If the smell of roasted nuts seems to be in the air near the San Juan County Courthouse, it might not be your imagination.
After 103 years of burning coal to heat the San Juan County Courthouse, county officials are trying something new.
Pellets made in the Dove Creek area from compressed sunflower shells are being mixed with the coal in a test that furnace tender John Schertz said could be expanded to other buildings in town that still use coal, including Town Hall and old Miners Union Hospital.
County administrator Willy Tookey said the sunflower-shell pellets tend to burn faster than the coal, so the mix is adjusted according to weather pattern and the time of day.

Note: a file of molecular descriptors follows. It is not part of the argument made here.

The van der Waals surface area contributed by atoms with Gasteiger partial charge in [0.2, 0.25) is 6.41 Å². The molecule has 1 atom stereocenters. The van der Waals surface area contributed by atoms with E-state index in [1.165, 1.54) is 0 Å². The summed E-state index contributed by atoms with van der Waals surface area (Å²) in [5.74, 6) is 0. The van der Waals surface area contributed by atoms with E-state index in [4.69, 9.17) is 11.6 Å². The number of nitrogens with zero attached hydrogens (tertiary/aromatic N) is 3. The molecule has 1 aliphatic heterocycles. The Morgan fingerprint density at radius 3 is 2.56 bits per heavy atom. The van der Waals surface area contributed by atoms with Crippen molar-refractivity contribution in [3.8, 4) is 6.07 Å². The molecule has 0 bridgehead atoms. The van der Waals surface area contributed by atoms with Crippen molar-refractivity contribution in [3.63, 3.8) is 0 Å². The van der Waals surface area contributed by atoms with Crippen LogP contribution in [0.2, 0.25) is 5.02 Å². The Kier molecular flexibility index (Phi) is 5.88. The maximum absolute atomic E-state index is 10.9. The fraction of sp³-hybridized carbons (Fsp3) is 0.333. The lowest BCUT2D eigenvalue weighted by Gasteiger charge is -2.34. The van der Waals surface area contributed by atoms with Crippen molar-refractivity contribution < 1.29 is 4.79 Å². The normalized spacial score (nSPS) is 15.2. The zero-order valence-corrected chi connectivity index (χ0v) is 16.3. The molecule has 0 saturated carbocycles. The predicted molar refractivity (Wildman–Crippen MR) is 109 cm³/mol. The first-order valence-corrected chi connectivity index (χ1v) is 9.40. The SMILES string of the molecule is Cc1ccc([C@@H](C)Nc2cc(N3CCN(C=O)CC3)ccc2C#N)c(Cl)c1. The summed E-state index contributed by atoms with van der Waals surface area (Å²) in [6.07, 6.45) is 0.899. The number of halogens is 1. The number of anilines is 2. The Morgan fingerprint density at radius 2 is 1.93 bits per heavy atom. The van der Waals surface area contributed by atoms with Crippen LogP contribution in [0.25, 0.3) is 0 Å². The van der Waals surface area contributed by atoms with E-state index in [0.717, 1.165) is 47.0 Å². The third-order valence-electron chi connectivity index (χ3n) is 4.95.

At night, the furnace’s hopper is loaded with the slower burning coal, but in the daytime, more sunflower pellets are added.
Tookey said results look promising so far, “but if they could make bigger pellets they’d burn longer.”
The county currently pays $150 a ton to have coal delivered, but San Juan Biomass of Durango agreed to price its pellets based on BTUs and the additional labor of filling the furnace hoppers an additional time during the day.
That works out to a price of $79.92 a ton, delivered.
The courthouse burns about a half ton of coal per day. About four-fifths of a ton of the pellets would be required for the equivalent BTUs.